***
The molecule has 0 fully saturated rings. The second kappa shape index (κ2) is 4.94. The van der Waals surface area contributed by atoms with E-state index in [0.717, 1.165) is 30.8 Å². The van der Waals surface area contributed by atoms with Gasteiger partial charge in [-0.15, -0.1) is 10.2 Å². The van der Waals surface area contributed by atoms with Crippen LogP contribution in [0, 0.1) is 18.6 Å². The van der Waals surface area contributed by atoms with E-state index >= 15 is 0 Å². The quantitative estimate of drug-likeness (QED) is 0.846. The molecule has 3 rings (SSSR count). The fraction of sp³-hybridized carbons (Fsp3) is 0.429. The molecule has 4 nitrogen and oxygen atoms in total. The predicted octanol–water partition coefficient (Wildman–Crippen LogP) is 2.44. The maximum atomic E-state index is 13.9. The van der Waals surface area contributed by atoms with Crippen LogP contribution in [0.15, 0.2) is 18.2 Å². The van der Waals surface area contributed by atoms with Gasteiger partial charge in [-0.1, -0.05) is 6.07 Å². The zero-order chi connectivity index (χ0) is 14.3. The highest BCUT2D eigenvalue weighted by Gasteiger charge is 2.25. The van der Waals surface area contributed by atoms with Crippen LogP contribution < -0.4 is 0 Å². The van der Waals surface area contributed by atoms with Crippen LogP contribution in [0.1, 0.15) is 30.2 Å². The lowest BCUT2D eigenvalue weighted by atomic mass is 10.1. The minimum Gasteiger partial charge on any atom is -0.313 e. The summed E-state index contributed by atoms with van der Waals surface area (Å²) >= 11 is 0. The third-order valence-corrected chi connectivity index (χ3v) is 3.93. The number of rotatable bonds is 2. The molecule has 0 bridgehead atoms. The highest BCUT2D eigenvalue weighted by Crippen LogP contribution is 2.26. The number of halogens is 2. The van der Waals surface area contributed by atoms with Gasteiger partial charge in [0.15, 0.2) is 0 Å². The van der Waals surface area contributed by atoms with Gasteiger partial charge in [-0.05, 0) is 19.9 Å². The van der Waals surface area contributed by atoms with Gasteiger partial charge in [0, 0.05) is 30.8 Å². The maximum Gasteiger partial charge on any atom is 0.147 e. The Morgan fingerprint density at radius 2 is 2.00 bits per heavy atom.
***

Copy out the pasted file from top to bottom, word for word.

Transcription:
The molecule has 0 fully saturated rings. The second kappa shape index (κ2) is 4.94. The van der Waals surface area contributed by atoms with E-state index in [0.717, 1.165) is 30.8 Å². The van der Waals surface area contributed by atoms with Gasteiger partial charge in [-0.15, -0.1) is 10.2 Å². The van der Waals surface area contributed by atoms with Crippen LogP contribution in [0, 0.1) is 18.6 Å². The van der Waals surface area contributed by atoms with E-state index >= 15 is 0 Å². The quantitative estimate of drug-likeness (QED) is 0.846. The molecule has 3 rings (SSSR count). The fraction of sp³-hybridized carbons (Fsp3) is 0.429. The molecule has 4 nitrogen and oxygen atoms in total. The predicted octanol–water partition coefficient (Wildman–Crippen LogP) is 2.44. The maximum atomic E-state index is 13.9. The van der Waals surface area contributed by atoms with Crippen LogP contribution in [0.15, 0.2) is 18.2 Å². The van der Waals surface area contributed by atoms with Gasteiger partial charge in [-0.1, -0.05) is 6.07 Å². The zero-order chi connectivity index (χ0) is 14.3. The highest BCUT2D eigenvalue weighted by Gasteiger charge is 2.25. The van der Waals surface area contributed by atoms with Crippen LogP contribution < -0.4 is 0 Å². The van der Waals surface area contributed by atoms with Crippen LogP contribution in [0.1, 0.15) is 30.2 Å². The lowest BCUT2D eigenvalue weighted by atomic mass is 10.1. The minimum Gasteiger partial charge on any atom is -0.313 e. The summed E-state index contributed by atoms with van der Waals surface area (Å²) >= 11 is 0. The third-order valence-corrected chi connectivity index (χ3v) is 3.93. The number of rotatable bonds is 2. The molecule has 0 bridgehead atoms. The highest BCUT2D eigenvalue weighted by Crippen LogP contribution is 2.26. The number of halogens is 2. The van der Waals surface area contributed by atoms with Gasteiger partial charge in [0.15, 0.2) is 0 Å². The van der Waals surface area contributed by atoms with Gasteiger partial charge in [-0.05, 0) is 19.9 Å². The van der Waals surface area contributed by atoms with Gasteiger partial charge in [0, 0.05) is 30.8 Å². The maximum Gasteiger partial charge on any atom is 0.147 e. The Morgan fingerprint density at radius 2 is 2.00 bits per heavy atom.